Review: The Chris Corcoran Trio / The Alex McKown Band: Studio 2 at Parr Street, Liverpool: 22.11.13
Posted on: Saturday, Nov 23, 2013
The fairly-recently opened venue of Studio 2 at Parr Street in Liverpool hosted a most enjoyable evening double bill of contrasting styles of blues . . . the swinging jazzy blues of The Chris Corcoran Trio, who opened the evening for the rockier sounds of The Alex McKown Band . . . a free event that attracted an appreciative audience to the venue on a night, when, as ever, the city was hosting several counter musical attractions.
The Chris Corcoran Trio possess three of the country’s finest and most in-demand musicians, comprising Chris Corcoran himself on guitar; Dave Lagnado (double bass) and Peter Greatorex (drums) . . . the trio arrived late from London due to the perils of Friday motorway travel but were on stage within half an hour of arrival, and delivered a stunning hour of jazz flavoured blues, driven by Corcoran’s majestic guitar playing – no pedal, vintage guitar and tiny amp – and the very free-form and expressive rhythm section of Lagnado and Greatorex, who are given plenty of opportunity to flourish.
They played a selection of songs from their CD “The Getaway”, including masterful performance of Kenny Burrell’s “Chitlins Con Carne”; a brilliant nod to T-Bone Walker and also a stunning slow blues – all showcasing the sparkling guitar work and top rhythm section. They ‘funked it’ up a little on a nice take on The Meters “Cissy Strut”. A straight hour of jazzy blues guitar instrumentals may be a bit much for some, but I enjoyed every moment of it.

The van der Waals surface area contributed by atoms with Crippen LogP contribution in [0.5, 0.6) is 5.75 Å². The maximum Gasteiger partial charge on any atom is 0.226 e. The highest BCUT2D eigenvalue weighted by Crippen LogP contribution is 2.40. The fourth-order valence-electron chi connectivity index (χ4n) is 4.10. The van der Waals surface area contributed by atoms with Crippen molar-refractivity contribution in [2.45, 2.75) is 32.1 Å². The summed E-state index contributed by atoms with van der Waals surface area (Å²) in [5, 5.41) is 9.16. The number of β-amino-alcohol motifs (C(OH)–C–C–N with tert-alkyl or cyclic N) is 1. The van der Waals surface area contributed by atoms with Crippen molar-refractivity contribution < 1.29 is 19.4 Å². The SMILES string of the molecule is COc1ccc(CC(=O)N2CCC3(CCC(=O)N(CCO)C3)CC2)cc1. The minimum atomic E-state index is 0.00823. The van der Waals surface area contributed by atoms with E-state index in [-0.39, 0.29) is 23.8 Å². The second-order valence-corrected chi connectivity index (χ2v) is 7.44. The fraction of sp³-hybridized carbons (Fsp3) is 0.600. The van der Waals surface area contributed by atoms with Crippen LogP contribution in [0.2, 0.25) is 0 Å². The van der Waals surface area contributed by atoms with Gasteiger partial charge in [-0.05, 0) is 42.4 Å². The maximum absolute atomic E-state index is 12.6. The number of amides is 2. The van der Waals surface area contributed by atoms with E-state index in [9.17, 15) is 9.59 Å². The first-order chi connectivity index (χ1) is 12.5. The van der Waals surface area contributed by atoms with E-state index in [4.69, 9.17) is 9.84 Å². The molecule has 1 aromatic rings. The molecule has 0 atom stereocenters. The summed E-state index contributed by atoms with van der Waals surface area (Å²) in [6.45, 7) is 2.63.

Young guitarist Alex McKown and his band headlined with two sturdy sets, mixing his own compositions with some blues standards. The young man from Glossop is a fine player, with the rest of the band comprising Simon Peat (saxophone), Martin Schofield (drums) and guesting on bass from the local band, The Blues Gang, was Alan Lynch.
Highlights included some blues classics in the shape of Stevie Ray Vaughan’s “Texas Flood”, a funky take on “Black Cat Bone” and the chestnut “Rock Me Baby”. McKown has a new album in the pipeline, featuring guest spots from Hamilton Loomis and Joel White, and he featured several of his own compositions. His stinging guitar breaks dominated, along with the rasping, tough tenor saxophone of the experienced Simon Peat.
Studio 2 comes highly recommended for a visit, it is a lovely room, and as it is a former studio, the bar area is soundproofed from the music area, which obviously works very well in such a venue.